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CAIRO – Egypts decided to pull out from discussions for the US’s proposed NATO-like ‘Arab force’, which had been proposed with the purpose of reducing Iran’s influence in the Middle East region. The decision serves to undermine the initiative and effectively makes such a formation impossible, analysts have said.

“The Egyptian pull out form the force will significantly weaken it.” said Hussein al-Beheiri, a Middle Eastern Affairs specialist with the Egyptian think take ‘Center for Middle Eastern Studies’.

Egypt has refused to send representatives to a meeting regarding this force in the Saudi capital Riyadh on April 9, an apparent sign that Cairo is not enthusiastic about the whole idea.

On the same day, Egyptian President Abdel Fattah al-Sisi was meeting in Washington with US President Donald Trump. A short time earlier, US Secretary of State Mike Pompeo spoke of the potential application of sanctions on Egypt if it chooses to move ahead with its planned purchase of SU-35 fighter jets from Russia, in light of an American law that punishes America’s adversaries.

Egypt wants these multifaceted fighter jets to add to its air force, as it continues to modernises its armed forces.

The Arab Force was a concept first proposed by Donald Trump in 2017. It was the mechanism through which the US President hoped to limit Iran’s influence in the Middle East region.

Iran has been at the center of considerable discussion for the US government and its Arab allies, as a result of the control Iran holds in many important Arab capitals.

The country has built a presence in Syria, Lebanon, Iraq, and Yemen, with militias aligned with the Islamic Republic having become a security threat to neighboring US ally states.

There are developing fears in Sunni Arab capitals regarding Shiite Iran’s growing leverage in the region. A mix of political, ideological and religious considerations have lead these capitals to consider the Islamic Republic of Iran as a threat.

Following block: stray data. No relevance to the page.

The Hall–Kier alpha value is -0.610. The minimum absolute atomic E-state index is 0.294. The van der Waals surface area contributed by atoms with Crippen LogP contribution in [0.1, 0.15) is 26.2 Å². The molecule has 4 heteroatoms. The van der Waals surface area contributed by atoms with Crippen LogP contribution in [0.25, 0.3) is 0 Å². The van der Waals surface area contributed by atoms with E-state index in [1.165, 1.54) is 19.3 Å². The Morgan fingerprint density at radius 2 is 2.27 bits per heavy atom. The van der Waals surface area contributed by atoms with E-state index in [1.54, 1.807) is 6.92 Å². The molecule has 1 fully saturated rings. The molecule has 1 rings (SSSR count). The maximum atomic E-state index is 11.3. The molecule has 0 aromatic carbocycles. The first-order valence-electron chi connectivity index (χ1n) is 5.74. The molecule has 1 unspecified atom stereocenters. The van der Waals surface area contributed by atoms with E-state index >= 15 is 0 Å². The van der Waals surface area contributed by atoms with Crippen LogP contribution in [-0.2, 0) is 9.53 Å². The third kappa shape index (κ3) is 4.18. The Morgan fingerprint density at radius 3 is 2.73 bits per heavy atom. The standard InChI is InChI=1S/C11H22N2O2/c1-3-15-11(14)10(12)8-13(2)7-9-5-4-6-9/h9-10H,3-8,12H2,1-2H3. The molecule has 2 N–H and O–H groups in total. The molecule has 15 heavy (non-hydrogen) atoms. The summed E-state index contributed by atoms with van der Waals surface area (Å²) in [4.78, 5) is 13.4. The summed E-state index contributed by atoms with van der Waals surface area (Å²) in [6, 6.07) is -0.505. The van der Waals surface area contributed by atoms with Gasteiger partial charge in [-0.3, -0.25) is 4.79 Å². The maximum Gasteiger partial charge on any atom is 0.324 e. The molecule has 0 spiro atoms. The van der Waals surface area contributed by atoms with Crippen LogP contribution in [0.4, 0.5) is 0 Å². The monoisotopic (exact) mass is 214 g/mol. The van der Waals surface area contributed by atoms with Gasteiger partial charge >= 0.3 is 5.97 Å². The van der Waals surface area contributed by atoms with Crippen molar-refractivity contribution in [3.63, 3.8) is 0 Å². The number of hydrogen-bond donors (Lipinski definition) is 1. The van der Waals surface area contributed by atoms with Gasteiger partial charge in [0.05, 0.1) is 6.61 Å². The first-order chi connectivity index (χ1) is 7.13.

There is little clarity on the nature of the propose Arab force, officially known as the Middle East Strategic Alliance (MESA). There is also little information on how the alliance will counter Iranian influence in the region. Pompeo has visited several countries in the region over the past few months in order to promote the alliance.

Nevertheless, a number of stumbling blocks stand in the war of forming such as bloc, including polarization amongst Sunni Arabs.

The current standoff between Qatar, on one hand, and Egypt, Saudi Arabia, the UAE, and Bahrain, on the other, is at the heart of these current polarizations.

The latter four nations severed their diplomatic and trade relations with Qatar in June 2017, after accusing it of sponsoring terrorist movements, namely the Muslim Brotherhood, as well as interfering with their domestic affairs.

In order to remove itself from this isolation imposed by these four Arab nations, Qatar developed stronger relations with Iran and Turkey, both of whom are seen as regional adversaries to those boycotting the small Gulf state.

In February of this year, Qatari foreign minister Mohamed bin Adel Rahman stated that MESA was doomed to fail so long as the crisis between his country and the four nations continued to be left unresolved.

Oman, one of six member states in the Gulf Cooperation Council, is a strong ally of Iran and moderates between Iran and western powers, including the US.

While Egypt and Saudi Arabia maintain close ties, Egypt does not view Iran from a sectarian perspective, analysts have said.

This is why it does not view it as a direct threat to its security, as is the view of Saudi Arabia, they added.

Regardless, the Iran-aligned Hout militia, which were able to overrun Yemen four years ago, threatens navigation at the southern entrance of the Red Sea and consequently in the Suez Canal.

Cairo has not yet commented on reports of its pulling out of MESA.

Iranian Foreign Ministry spokesman Bahram Ghasemi said on April 11 that his country welcomed reports regarding Egypting leaving discussions, even without any official confirmation of this decision.

“Egypt is an important and powerful country,” the official Iranian news agency quoted Ghasemi as saying. “This is why it can play an important role in spreading peace and stability in the region.”

In Egypt, news about withdrawal from the alliance was warmly welcomed by those closely following this populous country’s foreign policy moves.

Egypt cannot be party to something that will not benefit the Arabs as a nation,” Bakry stated.